The Allam Cycle is a semi-closed, recuperated, oxy-fuel, supercritical carbon dioxide (sCO2) Brayton power cycle, offering advantages over simple cycle and combined cycle arrangements. The Allam Cycle uniquely combines oxy-combustion with a substantially elevated operating pressure, high sCO2 recirculation flow, high gross turbine efficiency, and inventive low- and high-grade heat recuperation. As a result, the core Allam Cycle meets or exceeds the achievable net efficiencies of existing high efficiency combined cycle plants not equipped for carbon capture, while capturing substantially all CO2 emissions at purities and pressures necessary for downstream CO2 reuse and/or sequestration. Additionally, with minor alterations, the core cycle can operate with a variety of organic fuels. A 50MWt natural gas-fired demonstration of the core cycle is currently under development by 8 Rivers, NET Power, CB&I, Exelon, and Toshiba.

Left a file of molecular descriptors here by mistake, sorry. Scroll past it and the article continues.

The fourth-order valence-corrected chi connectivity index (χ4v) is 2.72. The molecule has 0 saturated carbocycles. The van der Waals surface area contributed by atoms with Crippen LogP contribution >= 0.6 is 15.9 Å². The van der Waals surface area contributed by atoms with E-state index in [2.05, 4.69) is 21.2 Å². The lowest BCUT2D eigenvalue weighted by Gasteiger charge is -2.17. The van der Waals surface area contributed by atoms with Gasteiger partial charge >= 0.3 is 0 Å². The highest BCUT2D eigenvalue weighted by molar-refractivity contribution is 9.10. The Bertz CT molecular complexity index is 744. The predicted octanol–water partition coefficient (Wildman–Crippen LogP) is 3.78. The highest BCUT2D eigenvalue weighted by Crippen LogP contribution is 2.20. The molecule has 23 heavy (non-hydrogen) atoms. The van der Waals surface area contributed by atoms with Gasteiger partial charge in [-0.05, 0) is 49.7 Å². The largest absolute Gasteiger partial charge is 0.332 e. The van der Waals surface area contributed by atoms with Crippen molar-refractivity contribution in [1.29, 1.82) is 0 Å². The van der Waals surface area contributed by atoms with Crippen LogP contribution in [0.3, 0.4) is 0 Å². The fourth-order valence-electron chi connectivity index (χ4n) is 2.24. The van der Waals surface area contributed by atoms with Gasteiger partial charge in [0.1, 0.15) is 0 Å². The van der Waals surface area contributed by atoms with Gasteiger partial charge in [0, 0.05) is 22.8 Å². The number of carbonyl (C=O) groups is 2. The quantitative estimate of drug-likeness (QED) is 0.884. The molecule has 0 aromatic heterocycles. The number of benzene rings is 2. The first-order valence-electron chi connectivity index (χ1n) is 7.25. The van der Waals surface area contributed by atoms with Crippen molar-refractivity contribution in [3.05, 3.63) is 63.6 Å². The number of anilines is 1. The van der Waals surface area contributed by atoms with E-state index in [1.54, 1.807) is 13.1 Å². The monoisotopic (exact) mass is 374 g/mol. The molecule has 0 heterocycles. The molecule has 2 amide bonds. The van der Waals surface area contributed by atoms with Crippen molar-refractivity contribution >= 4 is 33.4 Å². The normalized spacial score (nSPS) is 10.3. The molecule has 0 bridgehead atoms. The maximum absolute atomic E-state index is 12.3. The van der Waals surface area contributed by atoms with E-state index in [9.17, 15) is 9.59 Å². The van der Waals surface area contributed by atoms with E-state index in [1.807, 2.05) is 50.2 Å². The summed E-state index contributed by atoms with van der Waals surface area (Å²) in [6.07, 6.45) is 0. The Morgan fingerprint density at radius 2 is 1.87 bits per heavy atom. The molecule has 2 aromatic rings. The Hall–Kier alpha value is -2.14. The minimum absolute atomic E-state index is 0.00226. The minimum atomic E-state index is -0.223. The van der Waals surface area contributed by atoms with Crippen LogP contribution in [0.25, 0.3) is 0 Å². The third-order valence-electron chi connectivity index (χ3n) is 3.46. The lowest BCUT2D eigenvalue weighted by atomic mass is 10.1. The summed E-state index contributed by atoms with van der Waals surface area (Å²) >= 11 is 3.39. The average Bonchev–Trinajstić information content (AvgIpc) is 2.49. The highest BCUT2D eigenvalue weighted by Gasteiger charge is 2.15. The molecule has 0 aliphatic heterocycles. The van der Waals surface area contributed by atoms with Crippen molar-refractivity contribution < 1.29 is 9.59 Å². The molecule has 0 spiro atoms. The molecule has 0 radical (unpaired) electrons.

This paper addresses the coal syngas-fired variant of the Allam Cycle system, extending beyond high-level feasibility analyses conducted in previous studies. The paper explores in detail the unique considerations, possible hurdles, and advantages of integrating a commercially-available coal gasifier with the Allam Cycle. In particular, the paper analyzes five (5) primary technical optimizations that drive the Allam Cycle’s advantages in efficiency and cost over conventional baselines. These include: (1) a simpler overall process, requiring fewer critical integration points while still providing for efficient high- and low-grade heat recuperation; (2) high efficiencies regardless of coal rank and type used — further, the efficiency drop when using low-rank coal in an Allam Cycle arrangement is smaller than IGCC arrangements; (3) high efficiencies regardless of syngas composition (such as H2:CO ratio), particularly when compared to gasification in the chemical industry and IGCC with carbon capture and sequestration; (4) the ability to utilize a singular, cost-effective post-combustion SOX/NOX removal mechanism; and (5) considerable water savings versus IGCC and SCPC baselines, with the ability to run substantially water free with only minor impacts to overall efficiency.